Bank of England jacks up 2017 GDP forecast to 2%
Alongside its decision to leave monetary policy unchanged for another month, the Bank of England made a huge upgrade to its forecast for UK economic growth this year and continues to see above-target inflation for the coming three years.
The Bank's forecast for 2017 gross domestic product was lifted significantly to 2% from the 1.4% predicted in November and revised down its inflation forecasts for two years ahead.
On top of the fiscal stimulus announced in the Chancellor's Autumn Statement, the Bank's quarterly Inflation Report cited firmer momentum in global activity, higher global equity prices and more supportive UK credit conditions, with consumers also seen as likely to temporarily reduce saving rather than spending in the face of slowing in real income growth as inflation overtakes wage growth.
For 2018 and 2019, the economy is expected to grow by 1.6% and 1.7% respectively, up from the 1.5% and 1.6% seen in November.
The BoE's outlook for CPI inflation this year remains high at 2.7%, though nudged down from 2.8%, while in 2018 it is still expected to be 2.6%.
At present the monetary policy committee still felt it remained appropriate to let inflation run above target, saying "the continuing suitability of the current policy stance depends on the trade-off between above-target inflation and slack in the economy".
Principally they are for the current weakness in sterling continuing to boost consumer prices, that wage growth remains modest, and that the strong rate of household spending growth slows as real income gains weaken.
Governor Mark Carney said if spending growth slows more abruptly than expected, "there is scope for monetary policy to be loosened.
"If, on the other hand, pay growth picks up by more than anticipated, monetary policy may need to be tightened to a greater degree than the gently rising path implied by market yields."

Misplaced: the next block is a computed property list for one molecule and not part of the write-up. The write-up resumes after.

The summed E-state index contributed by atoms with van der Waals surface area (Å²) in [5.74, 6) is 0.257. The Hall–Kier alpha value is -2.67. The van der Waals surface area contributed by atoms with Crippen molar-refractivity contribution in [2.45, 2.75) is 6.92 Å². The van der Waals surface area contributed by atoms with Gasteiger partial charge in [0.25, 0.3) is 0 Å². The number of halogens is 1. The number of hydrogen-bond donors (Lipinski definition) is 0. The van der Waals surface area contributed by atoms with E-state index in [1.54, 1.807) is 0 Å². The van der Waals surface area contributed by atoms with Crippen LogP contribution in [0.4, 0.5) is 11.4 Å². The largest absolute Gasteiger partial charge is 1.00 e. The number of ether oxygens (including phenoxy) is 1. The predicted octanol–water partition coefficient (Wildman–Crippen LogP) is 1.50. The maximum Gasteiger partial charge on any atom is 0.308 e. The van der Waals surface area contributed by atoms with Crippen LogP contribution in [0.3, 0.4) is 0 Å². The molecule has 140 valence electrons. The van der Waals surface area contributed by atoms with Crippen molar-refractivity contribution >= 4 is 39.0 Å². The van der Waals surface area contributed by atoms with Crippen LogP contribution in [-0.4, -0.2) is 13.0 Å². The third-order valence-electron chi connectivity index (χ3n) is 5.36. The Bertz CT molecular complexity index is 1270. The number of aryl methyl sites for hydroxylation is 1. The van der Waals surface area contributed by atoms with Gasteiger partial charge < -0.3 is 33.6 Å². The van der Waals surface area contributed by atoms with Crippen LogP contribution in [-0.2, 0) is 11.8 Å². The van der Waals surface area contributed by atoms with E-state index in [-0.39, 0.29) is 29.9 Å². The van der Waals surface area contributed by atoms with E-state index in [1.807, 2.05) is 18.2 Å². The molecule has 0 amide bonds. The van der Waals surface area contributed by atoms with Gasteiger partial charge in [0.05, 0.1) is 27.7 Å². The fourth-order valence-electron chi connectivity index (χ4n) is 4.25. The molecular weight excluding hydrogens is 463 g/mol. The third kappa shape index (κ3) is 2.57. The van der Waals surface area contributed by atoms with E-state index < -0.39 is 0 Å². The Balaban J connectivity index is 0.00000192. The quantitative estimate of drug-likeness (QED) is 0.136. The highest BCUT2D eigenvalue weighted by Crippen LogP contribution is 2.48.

He reiterated his previous comments that monetary policy can respond "in either direction" to changes to the economic outlook as they unfold to ensure a sustainable return of inflation to the 2% target.
Market reaction - no UK rate hike seen in 2017
The pound fell in reaction and the yield on the 10-year benchmark gilt was down three basis points to 1.415%, with the two year yield down two basis points 0.12%.
Analyst Neil Wilson at ETX Capital said there appeared to be significant hurdles to the Bank hiking interest rates any time soon and highlighted comments around monetary policy not being enough to combat the real adjustment required for new trading arrangements.
"The bank noted that ‘attempting to offset fully the effect of weaker sterling on inflation would be achievable only at the cost of higher unemployment and, in all likelihood, even weaker income growth’. This looks like a major barrier to rates being hiked."
While he said the Bank had to gobble some humble pie as the economic armageddon in the event of Brexit has not materialised as promised, but he said Carney was correct to highlight the downside risks that yet remain, with Britain heading out of the EU with no guarantees on trade. "No one should doubt the importance of what this means, particularly regards the sterling exchange rate," Wilson said.
While the forecast for inflation was hiked over the next couple of quarters, more important to economist Sam Tombs at Pantheon Macroeconomics was that the MPC revised down its two-year ahead forecast, "the most relevant indicator for policy" to 2.6% from 2.7%.
"These revisions seem to reflect signs that the import price shock is filtering through to consumers faster than it thought previously."
With MPC minutes noting that “some” members felt that they had “moved closer to the limits” for looking through a period of above-target inflation, Tombs said the core view at the Bank seemed to remain "that domestically-generated inflation, especially wage growth, will remain too weak to justify raising rates over the next year, a view we share".
Barclays economists were also of the view that monetary policy will remain unchanged for the foreseeable future, with the trade-off between downside risks to growth and upside risks to inflation, "and we do not believe data at this stage provide sufficient clarity to resolve that dichotomy".
Barclays noted that households are the main focus, with the MPC viewing households as not overly stretched at the moment, with household debt to income at 134%, or 16pp lower than the 2008 peak.
"However, they did take the view that the evolution of GDP growth during 2017 would depend on how consumers responded to slowing growth in real income from rising inflation.
"In particular, according to the Bank’s agents, the average expectation for pay settlement was 2.2% in 2017, which if realised, would in essence mean a return to negative real wage growth, and thus possibly push down private consumption."